Tuesday, March 12, 2013

Proctor v. Holden case brief

Proctor v. Holden case brief summary 

75 Md. App. 1

SYNOPSIS: Appellants, home owners and real estate brokerage company (company), sought review of jury verdict from the Circuit Court of Talbot County (Maryland), which found the home owner's liable for breach of real estate contract for their failure to return deposit by appellee home buyers, and found the company liable for compensatory and punitive damage for their breach of fiduciary duty to the home buyers.

OVERVIEW: The home owners offered to sell their home to the home buyers. The home buyers made application for financing, signed a contingent offer agreement on the home, and submitted a deposit on the home. After being rejected for financing by several lenders, the home buyers requested, but never received, their deposit from the home owners. A jury of the trial court awarded the home buyers damages for the home owner's breach of contract and for the company's breach of fiduciary duty.

The court affirmed the judgment against the home owners, but reversed the judgment against the company because the home buyers failed to prove an agency relationship between them and the company.

The court found that the real estate contract was ambiguous as it contained a provision requiring the home buyer to obtain both a fixed rate and adjustable rate mortgage, and therefore admitting extrinsic evidence on the parties intent was not an error by the trial court. Moreover, the court found that the home buyers made a bona fide, reasonable, and prompt attempt to secure financing, and the home buyers were under no legal duty to accept the financing offered by the home sellers.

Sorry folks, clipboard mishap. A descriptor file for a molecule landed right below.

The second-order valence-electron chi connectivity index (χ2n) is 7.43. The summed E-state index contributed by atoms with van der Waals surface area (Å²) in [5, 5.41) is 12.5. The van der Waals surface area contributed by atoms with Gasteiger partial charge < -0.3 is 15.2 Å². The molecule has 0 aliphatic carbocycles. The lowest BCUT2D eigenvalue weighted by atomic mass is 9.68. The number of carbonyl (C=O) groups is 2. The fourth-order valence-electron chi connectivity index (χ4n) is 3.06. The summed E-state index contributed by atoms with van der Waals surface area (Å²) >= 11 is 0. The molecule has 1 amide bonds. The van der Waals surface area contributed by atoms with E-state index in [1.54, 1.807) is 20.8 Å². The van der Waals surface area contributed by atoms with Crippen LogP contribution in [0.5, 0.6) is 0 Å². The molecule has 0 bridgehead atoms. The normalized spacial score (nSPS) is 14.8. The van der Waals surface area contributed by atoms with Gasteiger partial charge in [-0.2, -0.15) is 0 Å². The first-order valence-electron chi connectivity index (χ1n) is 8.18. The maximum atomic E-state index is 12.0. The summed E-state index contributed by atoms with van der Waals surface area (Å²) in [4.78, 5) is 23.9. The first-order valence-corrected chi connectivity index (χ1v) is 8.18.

OUTCOME: The court affirmed the judgment against the home sellers for their breach of contract, but reversed the judgment against the company for breach of fiduciary duty because the home buyers failed to prove an agency relationship existed between the company and them.

Hall v. Vallandingham (Md. 1988) [12 CB 83]: Earl died survived by wife and four children.  Wife remarried and new husband adopted children.  Earl’s brother dies 25 years later and Earl’s children attempt to inherit from him through Earl.  Rule: Law provides adopted children all the rights of natural children vis-à-vis the adoptive parents, but severs the child’s right to inherit from his natural parents, and accordingly, loses the right to inherit through his natural parents.
i.    This approach is only one of many; TX adoptive child is a super-taker that can inherit from and through both adoptive and natural parents
ii.   TX approach defended on ground that modern adoption doesn’t necessarily sever all ties and that adoption often applies to young children who have no legal voice separate from their natural parents and thus should have right to choose from whom they wish to take

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